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FORT ERIE – Young trainer Jamie Attard grew up as part of a Woodbine-based clan that boasts eight trainers on its family tree. That pedigree could explain why he’s experienced beyond his 26 years.

Although he has fewer than 50 career starts as a trainer, Attard finds himself on the big stage again tonight as he sends lightly raced gelding Lions Bay to the post for the 79th edition of the $500,000 Prince of Wales Stakes at Fort Erie.

Lions Bay, a sixth-place finisher in the Queen’s Plate, will attempt to capture Canada’s second jewel of its Triple Crown against nine other rivals. Post time for the Prince of Wales is 7:40 p.m. First post of the twilight card is scheduled for 4:15 p.m.

Lions Bay, with jockey Davy Moran aboard, finished the Queen’s Plate unscathed despite a shoe that bent at least 1½ inches two steps out of the gate.

“I got down and unsaddled him and I saw the shoe bent like that, but I only had enough time to take a quick look,” Attard said. “I got in my car and drove back to the barn as fast as I could and I was expecting him to be cut up everywhere. Very thankfully there were no cuts or no nicks.”

The Prince of Wales, contested at the same 1 3/16-mile distance as the Preakness, is the only stage in the Canadian Triple crown series run on dirt. The Queen’s Plate is run on Polytrack, and the final leg, the Breeders’ Stakes, is held on the turf at Woodbine. This can pose issues for horses trying to translate their current form from the synthetic surface to dirt. Lions Bay (5-1) and favorite Ami’s Holiday (9-5), the second-place finisher in the Plate, both raise that very concern.

Attard, 26, doesn’t think his gelding will have issues with Fort Erie’s dirt surface.

“Obviously he’s never run on it. You never know how he’ll handle it as the morning and the afternoon are two different things,” he said. “He’s trained over it and he’s always handled it really well. His mother won all her races on the dirt and all of his siblings the same. You know the old saying, ‘Good horses, they don’t care.’ ”

Attard realizes he’s fortunate to train entries in Canadian classic races at an early age.

“It is very surreal and it really makes me appreciate the opportunity I’ve been given,” he said. “I only got this horse in September of last year and if you told me at the time he’d be running in the Plate and the Prince of Wales I’d call you crazy. I’ve been very fortunate to have a very good education from my father in all the years I’ve worked for him. It’s been very humbling. To be so young and being able to run in these races has been incredible.”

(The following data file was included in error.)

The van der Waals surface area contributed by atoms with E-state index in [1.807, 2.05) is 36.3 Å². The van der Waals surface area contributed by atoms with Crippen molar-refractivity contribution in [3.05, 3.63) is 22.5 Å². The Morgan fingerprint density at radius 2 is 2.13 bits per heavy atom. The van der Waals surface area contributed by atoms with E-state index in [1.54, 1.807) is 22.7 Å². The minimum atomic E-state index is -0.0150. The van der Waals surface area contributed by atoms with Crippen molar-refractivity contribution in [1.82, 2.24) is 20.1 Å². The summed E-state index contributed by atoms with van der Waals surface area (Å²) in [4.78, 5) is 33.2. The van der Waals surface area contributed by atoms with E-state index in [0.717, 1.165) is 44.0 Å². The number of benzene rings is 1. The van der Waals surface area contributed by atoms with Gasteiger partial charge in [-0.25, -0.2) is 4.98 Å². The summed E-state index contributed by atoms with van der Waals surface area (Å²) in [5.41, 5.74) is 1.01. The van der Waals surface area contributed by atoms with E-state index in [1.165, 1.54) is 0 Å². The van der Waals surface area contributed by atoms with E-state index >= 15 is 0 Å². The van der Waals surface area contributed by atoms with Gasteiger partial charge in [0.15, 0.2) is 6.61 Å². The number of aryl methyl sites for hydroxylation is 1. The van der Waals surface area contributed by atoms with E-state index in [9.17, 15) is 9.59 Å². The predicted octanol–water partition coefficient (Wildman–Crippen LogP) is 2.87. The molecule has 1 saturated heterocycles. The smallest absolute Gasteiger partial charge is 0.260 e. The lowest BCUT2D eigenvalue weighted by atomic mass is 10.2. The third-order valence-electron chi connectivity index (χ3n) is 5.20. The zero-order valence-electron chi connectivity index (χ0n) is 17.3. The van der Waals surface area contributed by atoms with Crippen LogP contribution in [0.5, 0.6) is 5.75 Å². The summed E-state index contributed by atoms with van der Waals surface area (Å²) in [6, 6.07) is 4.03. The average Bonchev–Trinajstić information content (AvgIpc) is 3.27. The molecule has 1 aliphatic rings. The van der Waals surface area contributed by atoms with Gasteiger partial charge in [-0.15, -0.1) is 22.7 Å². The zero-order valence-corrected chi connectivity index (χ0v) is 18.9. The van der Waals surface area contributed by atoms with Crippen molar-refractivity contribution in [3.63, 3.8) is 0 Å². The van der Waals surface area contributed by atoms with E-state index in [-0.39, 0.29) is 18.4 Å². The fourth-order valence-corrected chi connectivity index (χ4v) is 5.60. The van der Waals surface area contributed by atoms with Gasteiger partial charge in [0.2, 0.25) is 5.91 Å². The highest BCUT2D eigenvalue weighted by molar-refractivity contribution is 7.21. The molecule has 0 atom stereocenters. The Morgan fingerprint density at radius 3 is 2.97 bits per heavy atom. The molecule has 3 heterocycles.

The race includes horses with dirt form, including Peachtree Stables’ Lynx (5-1), trained by Cathal Lynch, a native of Northern Ireland who is based out of the mid-Atlantic. Lynch is winning this year at an amazing 33 percent clip and Peachtree moved Lynx to Lynch from Hall of Famer Roger Attfield when it was apparent he was struggling on synthetic surfaces.

“When Peachtree bought him they were intending to run him in the Queen’s Plate,” Lynch said. “They thought he was that kind of horse and that’s why he went to Roger at Woodbine to train and run over the track they were going to run in the series. They decided to run him on the dirt instead back to the poly so it worked out good for me.”

Lynx has successes over the dirt, receiving a decent speed figure in breaking his maiden at Parx. They ran him back three weeks later in a “salty” race in the Grade 3 Pegasus, where he wasn’t a factor, finishing over 12 lengths behind the winner, Albano, who finished second in Sunday’s $1 million Haskell Invitational. He’s the son of Curlin, who won the 2007 Preakness, and his damsire was the 2006 Sprint Champion, so he has the pedigree to handle the Prince of Wales distance.

Lynch compared him to Curlin, a two-time Horse of the Year, as a similarly late-developing colt.

“He is a big, growing 3-year-old, a late developer, a typical Curlin,” Lynch said. “I think he’ll thrive with the extra time between races, so hopefully he runs a big race. He’s a very tactical horse. He doesn’t have to have the lead or he doesn’t have to be 20 out of it. He’ll be laying relatively close I imagine.”

Ami’s Holiday, trained all winter on the dirt at Oaklawn Park, also will have to answer the surface switch, as he’s run all of his seven career races on the Polytrack at Woodbine.

Trainer Josie Carroll is seeking her first Prince of Wales victory and will have jockey Luis Contreras in the irons. He won the 2009 Wales aboard Pender Harbour.

Local Fort Erie trainer Nick Gonzalez will send out Rhythm Blues (8-1) with Chantal Sutherland-Kruse aboard seeking his first Wales victory.

“It will be really hard to say that it would be better than winning either Queen’s Plates, but seeing that I got my first trainer’s license here 40 years ago, I think this might be one of the most special victories if we are able to get it done,” said Gonzalez.

With a fourth-straight Plate winner skipping the Prince of Wales, the border oval is due for a special night, and there will be plenty of candidates on hand to deliver the goods.

Post Time Outlook: 1- Lions Bay, 2 - Lynx, 3 - Ami’s Holiday; 4 - Matador

Wet Track Outlook: 1 - Lynx, 2 - Ami’s Holiday, 3 - Matador

Gene Kershner, a Buffalo-based turf writer, is a member of the National Turf Writers and Broadcasters Association, and tweets @EquiSpace.